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Health Promotion Model

Figure 1. Revised Health promotion Model. From Pender, N.J.


(1996). Health promotion in nursing practice (3rd ed). Stanford, CT:
Appleton & Lange.
1. Individual characteristics and experiences
Everyone has his or her own characteristic and experiences that are different to
others. Pender suggests that experiences are important thing, toward the
development of health-promoting behavior in present. Pender also suggests that
past behavior has both direct and indirect effect on interesting to do healthpromoting behavior over the people (Pender, Murdaugh, & Parsons, 2006).

2. Behavior-Specific Cognitions and Affect


Behavior-Specific Cognitions and Affect are variable which can increase
significantly motivation the people to conduct health-promoting behavior. These
variable can use by nurse as an intervention, because those variable are amenable
change. The behavior-specific cognitions and affect identified in HPM include:

a. Perceived benefits of action perceptions of the positive or reinforcing


consequences of undertaking a health behavior
b. Perceived barriers to action perceptions of the blocks, hurdles, and personal
costs of undertaking a health behavior
c. Perceived self-efficacy judgment of personal capability to organize and
execute a particular health behavior; self-confidence in performing the health
behavior successfully
d. Activity-related affect subjective feeling states or emotions occurring prior
to, during and following a specific health behavior
(Pender, Murdaugh, & Parsons, 2006; sakraida, 2010, p. 438)

3.

Behavioral Outcome- Health Promoting Behavior


Health-promoting behavior, which is ultimately direct toward attaining positive
health outcomes, is the product of HPM (Pender, Murdaugh, & Parsons, 2006).
From those three major categorize, we can see that the behavior of the people to
conducting health promotion, are depend on the characteristics and the specific
behavior. People are more likely to have those behavior when they have a good
experiences and motivation inside them self.
a. Proposition of Theory
The health promotion model is base on 14 theoretical propositions. These
theoretical relationship statements provide a basis for research related to health
behaviors:
1) Prior behavior and inherited and acquired characteristics influence health
beliefs, affect, and enactment of health promoting behavior.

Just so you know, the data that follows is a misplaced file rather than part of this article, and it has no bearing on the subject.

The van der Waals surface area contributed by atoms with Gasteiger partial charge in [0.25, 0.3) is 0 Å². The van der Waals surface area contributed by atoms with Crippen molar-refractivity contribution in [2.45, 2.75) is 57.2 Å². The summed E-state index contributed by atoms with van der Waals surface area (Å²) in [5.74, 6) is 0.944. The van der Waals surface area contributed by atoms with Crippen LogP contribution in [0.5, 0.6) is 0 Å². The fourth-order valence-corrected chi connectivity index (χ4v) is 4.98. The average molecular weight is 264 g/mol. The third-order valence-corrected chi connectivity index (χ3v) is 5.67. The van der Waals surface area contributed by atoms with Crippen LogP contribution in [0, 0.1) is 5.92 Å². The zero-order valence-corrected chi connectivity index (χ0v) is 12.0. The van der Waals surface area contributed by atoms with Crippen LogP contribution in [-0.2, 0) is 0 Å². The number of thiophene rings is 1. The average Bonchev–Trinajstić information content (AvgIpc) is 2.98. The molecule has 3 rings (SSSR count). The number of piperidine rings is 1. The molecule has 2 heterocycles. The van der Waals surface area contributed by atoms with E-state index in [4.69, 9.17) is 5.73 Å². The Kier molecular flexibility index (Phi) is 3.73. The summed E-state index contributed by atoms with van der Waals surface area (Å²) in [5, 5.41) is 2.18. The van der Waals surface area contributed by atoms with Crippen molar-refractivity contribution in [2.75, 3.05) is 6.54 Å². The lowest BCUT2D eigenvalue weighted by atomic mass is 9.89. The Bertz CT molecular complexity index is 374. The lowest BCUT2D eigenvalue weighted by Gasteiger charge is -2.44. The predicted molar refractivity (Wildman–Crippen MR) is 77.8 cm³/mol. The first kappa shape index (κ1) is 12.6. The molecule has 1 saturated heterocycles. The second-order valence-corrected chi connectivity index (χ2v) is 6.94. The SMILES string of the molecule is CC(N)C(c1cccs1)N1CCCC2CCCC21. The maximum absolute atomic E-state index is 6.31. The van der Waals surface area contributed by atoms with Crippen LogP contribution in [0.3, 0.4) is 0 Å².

2) Persons commit to engaging in behavior from which they anticipate
deriving personally valued benefits.

3) Perceived barriers can constrain commitment to action, mediators, of


behavior, and actual behavior.
4) Perceived competencies or self-efficacy to execute a given behavior
increase the likelihood of commitment to action and actual performance of
behavior
5) Greater perceived self-efficacy results in fewer perceived barriers to a
specifics health behavior
6) Positive affect toward a behavior result in greater perceived self-efficacy,
which can, in turn, result in increased positive affect.
7) When positive emotions or affect is associated with behavior, the
probability of commitment and action are increased.
8) Persons are more likely to commit to and engage in health-promoting
behaviors when significant other behaviors, expect the behavior to occur,
and provide assistance and support to enable the behavior.
9) Family, peers, and healthcare providers are important sources of
interpersonal influence that can either increase or decrease commitment
and engagement in health-promoting behavior.
10) Situational influence in the external environment can either increase or
decrease commitment to or participation in health-promoting behavior.
11) The greater the commitment to a specific plan of action, the more likely,
that health-promoting behavior will be maintained over time.
12) Commitment to a plan of action is less likely to result in the desired
behavior when competing demands over which persons have little control
require immediate attention.

13) Commitment to a plan of action is less likely to result in the desired


behavior when other actions are more attractive and preferred over the
target behavior.
14) Persons can modify cognitions, affect, and the interpersonal and physical
environment to create incentive for health actions.
(Pender, Murdaugh, & Parsons, 2002, p. 63-64)
b. Assumptions Of The Health Promotion Model
The HPM based on the following assumptions, which reflect both nursing and
behavioral science perspectives:
1) Persons seek to create conditions of living through which they can express
their unique human health potential.
2) Persons have the capacity for reflective self-awareness, including
assessment of their own competencies.
3) Persons value growth in directions viewed as positive and attempt to
achieve a personally acceptable balance between change and stability.
4) Individuals seek to actively regulate their own behavior.
5) Individuals in all their biopsychosocial complexity interact with the
environment, progressively transforming the environment and being
transformed over time.
6) Health professionals constitute a part of the interpersonal environment,
which exerts influence on persons throughout their lifespan.
7) Self-initiated reconfiguration of person-environment interactive patterns is
essential to behavior change.
(Pender, Murdaugh, & Parsons, 2002, p. 63-64)

c. Strength and Limitation of The Model


The Panders model is very easy to implement in any nursing field. The HPM
is simple to understand. Its language is clear an accessible to nurses (Tillet,
2010). However, in the model does not explain how the environment involves
the people to change their behavior. However, environment is the one of the
factors which can involve the behavior.